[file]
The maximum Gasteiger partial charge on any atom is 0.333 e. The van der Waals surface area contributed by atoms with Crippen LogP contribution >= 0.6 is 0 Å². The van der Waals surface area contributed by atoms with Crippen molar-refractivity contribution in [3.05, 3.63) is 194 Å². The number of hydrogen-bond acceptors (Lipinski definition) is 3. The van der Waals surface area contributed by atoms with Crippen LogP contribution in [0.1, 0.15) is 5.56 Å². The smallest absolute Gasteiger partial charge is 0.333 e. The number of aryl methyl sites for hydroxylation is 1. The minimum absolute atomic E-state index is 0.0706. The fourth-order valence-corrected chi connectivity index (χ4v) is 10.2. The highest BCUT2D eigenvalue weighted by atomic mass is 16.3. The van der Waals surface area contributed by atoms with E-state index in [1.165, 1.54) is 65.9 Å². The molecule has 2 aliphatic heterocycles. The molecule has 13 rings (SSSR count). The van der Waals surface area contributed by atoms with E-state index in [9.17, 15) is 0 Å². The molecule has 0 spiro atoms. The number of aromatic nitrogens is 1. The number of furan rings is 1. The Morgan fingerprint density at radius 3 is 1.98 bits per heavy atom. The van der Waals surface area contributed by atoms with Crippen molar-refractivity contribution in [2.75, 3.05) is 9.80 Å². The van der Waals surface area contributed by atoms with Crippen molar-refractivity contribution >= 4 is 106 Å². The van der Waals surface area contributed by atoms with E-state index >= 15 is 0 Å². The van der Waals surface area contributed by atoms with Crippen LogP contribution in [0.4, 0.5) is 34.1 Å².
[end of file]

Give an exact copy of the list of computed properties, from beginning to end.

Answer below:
The maximum Gasteiger partial charge on any atom is 0.333 e. The van der Waals surface area contributed by atoms with Crippen LogP contribution >= 0.6 is 0 Å². The van der Waals surface area contributed by atoms with Crippen molar-refractivity contribution in [3.05, 3.63) is 194 Å². The number of hydrogen-bond acceptors (Lipinski definition) is 3. The van der Waals surface area contributed by atoms with Crippen LogP contribution in [0.1, 0.15) is 5.56 Å². The smallest absolute Gasteiger partial charge is 0.333 e. The number of aryl methyl sites for hydroxylation is 1. The minimum absolute atomic E-state index is 0.0706. The fourth-order valence-corrected chi connectivity index (χ4v) is 10.2. The highest BCUT2D eigenvalue weighted by atomic mass is 16.3. The van der Waals surface area contributed by atoms with E-state index in [1.165, 1.54) is 65.9 Å². The molecule has 2 aliphatic heterocycles. The molecule has 13 rings (SSSR count). The van der Waals surface area contributed by atoms with E-state index in [9.17, 15) is 0 Å². The molecule has 0 spiro atoms. The number of aromatic nitrogens is 1. The number of furan rings is 1. The Morgan fingerprint density at radius 3 is 1.98 bits per heavy atom. The van der Waals surface area contributed by atoms with Crippen molar-refractivity contribution in [2.75, 3.05) is 9.80 Å². The van der Waals surface area contributed by atoms with Crippen molar-refractivity contribution >= 4 is 106 Å². The van der Waals surface area contributed by atoms with E-state index >= 15 is 0 Å². The van der Waals surface area contributed by atoms with Crippen LogP contribution in [0.4, 0.5) is 34.1 Å².